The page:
BOISE, Idaho Idaho is floating a new proposal that it hopes could speed the removal of federal protection for gray wolves in the northern Rocky Mountains.
The animals have been protected since 1975 under the Endangered Species Act after being hunted to near-extinction.
In early August, Gov. Dirk Kempthorne gave officials with the U.S. Interior Department a plan calling for removing the wolves from protected status in parts of Idaho, Montana, Utah, Nevada, Colorado, Washington and Oregon.
There are more than 800 of the predators in Idaho, Montana and Wyoming, following their reintroduction to the region around Yellowstone National Park a decade ago. Environmentalists and government officials say the effort has succeeded, and now many people, including ranchers and hunters, want to see the animals delisted because they believe wolves should be more tightly controlled to limit depredations on livestock and game animals.
Recent federal court rulings and the failure of Wyoming, Idaho’s neighbor to the east, to get federal approval for a plan to manage wolves within its borders have hampered the delisting process. Idaho officials said Kempthorne’s proposal could break this bottleneck and move wolves closer to the day when they’ll be treated like other wildlife such as elk or black bears.
‘‘We wanted to get the ball rolling,’’ said James Caswell, a former national forest supervisor who heads Idaho’s species conservation office, of the plan presented with little fanfare Aug. 4.
It calls for wolves to be delisted east of the Cascade Mountains in Oregon and Washington, as well as in northern Nevada, Utah and Colorado. They would be delisted in much of Idaho and Montana, though they would be managed under existing rules south of Interstate 90 and east of Interstate 15 in both states, which includes the Montana and Idaho areas on the Wyoming state line.
Wyoming wolves would continue to be managed by federal officials.
Hugh Vickery, an Interior spokesman in Washington, D.C., said his agency isn’t ready to comment on Kempthorne’s proposal.
Some environmental groups were skeptical, in part because territory where Kempthorne calls for the wolves to be delisted includes states where the animal hasn’t even been reintroduced, such as Nevada, Utah and Colorado. That could hamper efforts to establish wolves there, they said.
Suzanne Stone, a Boise-based spokeswoman for Defenders of Wildlife, also said it makes little sense to separate management of Wyoming wolves from those in Idaho and Montana, because wolves travel freely across state boundaries.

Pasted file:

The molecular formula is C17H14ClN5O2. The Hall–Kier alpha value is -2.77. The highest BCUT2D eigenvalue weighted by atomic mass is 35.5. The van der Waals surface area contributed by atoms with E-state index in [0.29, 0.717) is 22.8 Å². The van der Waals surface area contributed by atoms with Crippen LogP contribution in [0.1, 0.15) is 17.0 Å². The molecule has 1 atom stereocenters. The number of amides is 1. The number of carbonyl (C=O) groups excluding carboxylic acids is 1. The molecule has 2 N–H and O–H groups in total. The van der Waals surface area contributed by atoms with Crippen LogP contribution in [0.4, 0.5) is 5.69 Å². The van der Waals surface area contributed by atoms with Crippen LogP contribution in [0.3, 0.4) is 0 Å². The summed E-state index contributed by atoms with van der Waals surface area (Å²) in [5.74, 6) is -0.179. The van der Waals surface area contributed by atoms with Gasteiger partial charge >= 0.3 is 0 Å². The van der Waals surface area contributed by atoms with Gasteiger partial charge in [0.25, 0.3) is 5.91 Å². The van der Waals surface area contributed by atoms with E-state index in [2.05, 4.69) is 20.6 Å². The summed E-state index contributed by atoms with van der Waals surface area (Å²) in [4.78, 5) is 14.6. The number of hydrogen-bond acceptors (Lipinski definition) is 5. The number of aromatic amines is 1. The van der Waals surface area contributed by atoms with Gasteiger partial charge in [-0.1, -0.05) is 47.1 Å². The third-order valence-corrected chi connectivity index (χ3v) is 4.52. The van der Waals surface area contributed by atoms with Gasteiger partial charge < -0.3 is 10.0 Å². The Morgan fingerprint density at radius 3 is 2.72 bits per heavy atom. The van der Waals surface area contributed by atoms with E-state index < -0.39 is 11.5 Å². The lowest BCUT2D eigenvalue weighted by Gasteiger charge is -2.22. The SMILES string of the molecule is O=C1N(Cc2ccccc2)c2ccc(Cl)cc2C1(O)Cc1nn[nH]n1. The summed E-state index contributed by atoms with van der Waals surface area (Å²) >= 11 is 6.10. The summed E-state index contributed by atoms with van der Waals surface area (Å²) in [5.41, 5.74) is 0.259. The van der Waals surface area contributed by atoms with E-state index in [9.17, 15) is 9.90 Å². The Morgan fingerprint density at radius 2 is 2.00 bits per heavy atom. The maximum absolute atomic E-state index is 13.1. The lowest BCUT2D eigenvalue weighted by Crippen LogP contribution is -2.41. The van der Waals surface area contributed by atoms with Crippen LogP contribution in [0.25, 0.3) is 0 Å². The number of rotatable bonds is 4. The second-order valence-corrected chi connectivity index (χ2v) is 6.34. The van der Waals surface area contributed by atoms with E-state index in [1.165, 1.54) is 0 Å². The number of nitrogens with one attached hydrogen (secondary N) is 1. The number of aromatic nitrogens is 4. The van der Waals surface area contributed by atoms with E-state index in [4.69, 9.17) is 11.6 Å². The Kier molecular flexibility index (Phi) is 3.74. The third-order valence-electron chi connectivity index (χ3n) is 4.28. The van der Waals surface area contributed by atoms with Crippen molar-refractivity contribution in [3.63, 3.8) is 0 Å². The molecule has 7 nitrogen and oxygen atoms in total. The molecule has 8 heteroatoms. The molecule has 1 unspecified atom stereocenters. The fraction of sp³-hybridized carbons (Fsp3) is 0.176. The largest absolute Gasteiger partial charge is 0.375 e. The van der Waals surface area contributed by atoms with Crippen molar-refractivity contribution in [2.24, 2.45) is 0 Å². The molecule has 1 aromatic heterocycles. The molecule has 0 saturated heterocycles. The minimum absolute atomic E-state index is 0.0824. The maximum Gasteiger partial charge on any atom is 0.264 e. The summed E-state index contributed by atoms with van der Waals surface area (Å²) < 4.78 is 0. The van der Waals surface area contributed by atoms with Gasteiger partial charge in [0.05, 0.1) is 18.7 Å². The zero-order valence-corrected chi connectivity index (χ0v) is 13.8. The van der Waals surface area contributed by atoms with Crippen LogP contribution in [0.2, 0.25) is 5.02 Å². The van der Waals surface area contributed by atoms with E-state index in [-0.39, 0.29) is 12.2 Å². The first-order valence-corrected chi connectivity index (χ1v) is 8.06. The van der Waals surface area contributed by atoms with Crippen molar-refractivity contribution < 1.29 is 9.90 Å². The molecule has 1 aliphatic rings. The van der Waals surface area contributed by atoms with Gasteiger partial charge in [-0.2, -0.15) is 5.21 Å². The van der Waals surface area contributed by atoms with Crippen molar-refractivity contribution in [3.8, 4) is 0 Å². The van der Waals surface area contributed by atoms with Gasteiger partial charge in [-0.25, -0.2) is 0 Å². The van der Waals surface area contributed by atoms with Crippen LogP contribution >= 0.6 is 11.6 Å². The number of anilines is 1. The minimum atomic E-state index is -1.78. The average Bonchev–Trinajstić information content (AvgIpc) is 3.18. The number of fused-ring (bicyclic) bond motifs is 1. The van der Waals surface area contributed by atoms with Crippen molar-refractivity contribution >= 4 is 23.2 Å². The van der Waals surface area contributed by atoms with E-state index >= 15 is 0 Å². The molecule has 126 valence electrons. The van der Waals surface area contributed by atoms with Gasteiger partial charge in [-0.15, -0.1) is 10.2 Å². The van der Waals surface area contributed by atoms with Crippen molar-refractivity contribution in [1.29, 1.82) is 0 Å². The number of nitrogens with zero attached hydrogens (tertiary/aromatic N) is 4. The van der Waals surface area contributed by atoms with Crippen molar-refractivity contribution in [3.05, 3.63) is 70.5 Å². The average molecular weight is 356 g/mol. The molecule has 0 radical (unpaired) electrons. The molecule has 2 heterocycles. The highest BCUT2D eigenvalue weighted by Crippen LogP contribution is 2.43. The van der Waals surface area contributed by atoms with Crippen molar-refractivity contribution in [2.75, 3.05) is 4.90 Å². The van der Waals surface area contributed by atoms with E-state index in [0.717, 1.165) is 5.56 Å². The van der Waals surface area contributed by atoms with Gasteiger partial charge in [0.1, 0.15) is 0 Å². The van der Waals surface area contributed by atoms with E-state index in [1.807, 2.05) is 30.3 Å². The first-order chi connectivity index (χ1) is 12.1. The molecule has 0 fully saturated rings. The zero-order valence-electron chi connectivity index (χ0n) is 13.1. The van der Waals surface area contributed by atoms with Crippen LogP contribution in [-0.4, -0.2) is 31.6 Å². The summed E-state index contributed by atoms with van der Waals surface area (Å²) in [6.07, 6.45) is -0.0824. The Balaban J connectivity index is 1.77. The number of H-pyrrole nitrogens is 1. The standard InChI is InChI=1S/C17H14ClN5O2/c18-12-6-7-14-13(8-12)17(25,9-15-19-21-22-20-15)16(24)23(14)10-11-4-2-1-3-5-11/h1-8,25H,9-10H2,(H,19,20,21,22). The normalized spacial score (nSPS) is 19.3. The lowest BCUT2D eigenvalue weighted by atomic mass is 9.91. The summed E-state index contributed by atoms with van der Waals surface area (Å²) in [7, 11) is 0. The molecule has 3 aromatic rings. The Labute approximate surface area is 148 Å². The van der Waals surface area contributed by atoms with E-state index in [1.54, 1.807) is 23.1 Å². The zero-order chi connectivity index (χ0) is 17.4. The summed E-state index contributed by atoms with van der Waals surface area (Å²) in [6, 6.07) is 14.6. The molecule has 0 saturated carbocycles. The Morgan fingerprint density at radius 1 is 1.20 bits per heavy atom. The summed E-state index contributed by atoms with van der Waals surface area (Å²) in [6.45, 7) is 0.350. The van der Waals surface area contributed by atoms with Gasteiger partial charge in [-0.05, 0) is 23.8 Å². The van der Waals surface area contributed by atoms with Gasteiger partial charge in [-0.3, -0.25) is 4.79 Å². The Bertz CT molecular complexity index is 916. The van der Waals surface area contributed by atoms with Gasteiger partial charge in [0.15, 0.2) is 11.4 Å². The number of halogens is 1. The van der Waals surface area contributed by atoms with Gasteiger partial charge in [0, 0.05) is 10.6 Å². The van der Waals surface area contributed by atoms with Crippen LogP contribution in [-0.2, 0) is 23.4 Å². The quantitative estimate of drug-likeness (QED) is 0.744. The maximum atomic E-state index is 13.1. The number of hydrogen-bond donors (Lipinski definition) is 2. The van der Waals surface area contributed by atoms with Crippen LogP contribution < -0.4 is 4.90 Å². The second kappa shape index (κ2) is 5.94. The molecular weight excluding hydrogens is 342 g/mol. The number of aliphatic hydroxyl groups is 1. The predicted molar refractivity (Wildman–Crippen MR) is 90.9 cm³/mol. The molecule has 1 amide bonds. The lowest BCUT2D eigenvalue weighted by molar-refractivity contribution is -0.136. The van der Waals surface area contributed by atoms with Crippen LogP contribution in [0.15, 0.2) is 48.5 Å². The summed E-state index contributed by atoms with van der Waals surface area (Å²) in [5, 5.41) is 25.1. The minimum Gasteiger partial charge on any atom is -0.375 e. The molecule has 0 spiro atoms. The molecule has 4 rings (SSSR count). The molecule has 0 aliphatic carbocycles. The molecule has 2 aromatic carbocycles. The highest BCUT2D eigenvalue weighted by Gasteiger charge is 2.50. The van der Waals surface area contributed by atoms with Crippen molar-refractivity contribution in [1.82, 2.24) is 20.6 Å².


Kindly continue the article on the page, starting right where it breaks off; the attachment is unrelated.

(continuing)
‘‘As you whittle that down, you’re weakening the longterm strategy for recovery in the northern Rockies,’’ said Stone, whose group administers a $200,000 fund to reimburse livestock owners who’ve lost animals to wolves. ‘‘Wyoming and the region around Yellowstone National Park are essential to the longterm population recovery.’’
This year, the federal government has handed Idaho and Montana more authority to manage wolves, including easing rules allowing ranchers to shoot wolves harassing their livestock.
In June, the U.S. Fish and Wildlife Service turned over management of Montana’s gray wolves to the state, and the Idaho Department of Fish and Game will assume control of its wolves within days.
Even so, Idaho wants to take it a step further.
‘‘Getting state management is a nice first down, but delisting is crossing the goal line,’’ said Jeff Allen, a policy adviser in Idaho helping push Kempthorne’s proposal.
His argument: When wolves were reintroduced to Idaho in 1995, wildlife experts hoped to have 100 animals by this year. They now have four times that number.
Montana and Wyoming have enjoyed similar success.
It’s the manmade hurdles that have stalled delisting, said Ed Bangs, wolf recovery coordinator for the U.S. Fish and Wildlife Service in Montana.
First, Wyoming’s management plan was rejected in 2004 because it allowed wolves to be shot in some areas with little restriction.
The state is currently suing to overturn the federal government’s rejection, but its plan must be in place before delisting can occur in Wyoming, Idaho or Montana, federal officials have said.
Then, on Feb. 2, a federal judge in Portland, Ore., ruled that the Bush administration violated the Endangered Species Act when it relaxed protections on many of the nation’s wolves in 2003.
U.S. District Judge Robert E. Jones said the government acted improperly by combining areas where wolves were doing well, such as in Idaho, Montana and Wyoming, with places where their numbers had not recovered.
Caswell believes Idaho’s plan identifies specific wolf habitat in the northern Rockies without making the generalizations that Jones objected to.
He also said the proposal allows Wyoming wolves to remain under federal oversight until that state sorts out its own management plan.
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